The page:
+1 for a fascinating question - well spotted! – Mark Whitaker Mar 26 '12 at 7:29

3 Answers 3

up vote 16 down vote accepted

In "classic" cameras systems exposures varied by a factor of two between adjustment steps and by a factor of 2 with standard aperture number changes. The aperture f numbers usually provided vary by a factor of square root of 2 as the aperture is proportional to the square of the diameter and stop numbers relate to the diameter.
ie aperture is an area measure which is proportional to diameter squared. Yes, that hopefully makes sense if you read it slowly a few times :-).

The important thing is that a "classic" range of exposure times would be, starting at 1 second:

  • 1 2 4 8 16 32 64 128 ...

The question is more why it would be labelled 15.

They may well be wanting to match the times to fractions of a minute so eg

  • 1 2 4 8 15 30 60 120 ...

BUT leaving theactual values in a true power of 2 progression from 1 second.

However, going to faster steps starting at 1 second we also "run into problems".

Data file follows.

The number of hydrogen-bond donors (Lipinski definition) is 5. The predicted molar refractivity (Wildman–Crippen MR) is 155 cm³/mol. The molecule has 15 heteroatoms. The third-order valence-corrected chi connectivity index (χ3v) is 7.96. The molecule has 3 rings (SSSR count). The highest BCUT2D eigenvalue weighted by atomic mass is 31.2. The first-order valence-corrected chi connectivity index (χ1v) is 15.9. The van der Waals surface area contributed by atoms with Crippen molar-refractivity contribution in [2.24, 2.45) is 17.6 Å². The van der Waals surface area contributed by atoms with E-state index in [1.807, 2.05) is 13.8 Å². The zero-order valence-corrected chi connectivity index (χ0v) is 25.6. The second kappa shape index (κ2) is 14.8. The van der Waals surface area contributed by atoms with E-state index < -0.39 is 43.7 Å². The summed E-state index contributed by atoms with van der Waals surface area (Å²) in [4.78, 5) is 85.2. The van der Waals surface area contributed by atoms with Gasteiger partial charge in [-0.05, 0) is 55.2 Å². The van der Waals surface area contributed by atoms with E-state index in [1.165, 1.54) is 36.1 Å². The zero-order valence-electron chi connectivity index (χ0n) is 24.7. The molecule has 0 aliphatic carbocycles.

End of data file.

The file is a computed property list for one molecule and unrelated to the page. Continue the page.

1 1/2 1/4 1/8 1/16 1/32 1/64 1/128 is OK in fractional form BUT when written as decimal we get

1 0.5 0.25 0.125 0.0625 0.03125 0.015... ... you get the idea. Gets messy.

SO along the way people cheated slightly. The series may end up slightly like

1 1/2 1/4 1/8 1/16 1/30 1/60 1/125 1/250 1/500 1/1000 1/2000 1/4000 1/8000 ...

The decimal values get untidy around 1/16th to 1/125th but get tidy again below 1.250th and people largely don't use these.

The slight errors introduced are inside the margin of error in all but the most tightly controlled lighting situations and well inside what any eye-brain can guarantee they have seen (even if the eye can actually resolve it).

The first few differences are:

1/32 : 1/30 = 6.7% longer 1/64 : 1/60 = +6.6% longer 1/128 : 1/125 = +2.4% 1/256 : 1/250 = +2.4% at all settings above here

Your 15 seconds shown, 16 seconds actual is 6.7% longer than shown.

BUT many modern cameras blow all this away with shutter speeds in 0.3 EV or other steps that seem good to them. Worse, auto ISO or shutter speed or aperture systems may choose semi random settings so you MAY see eg 1/325th of a second. Very hard on classical system sensibilities ;-).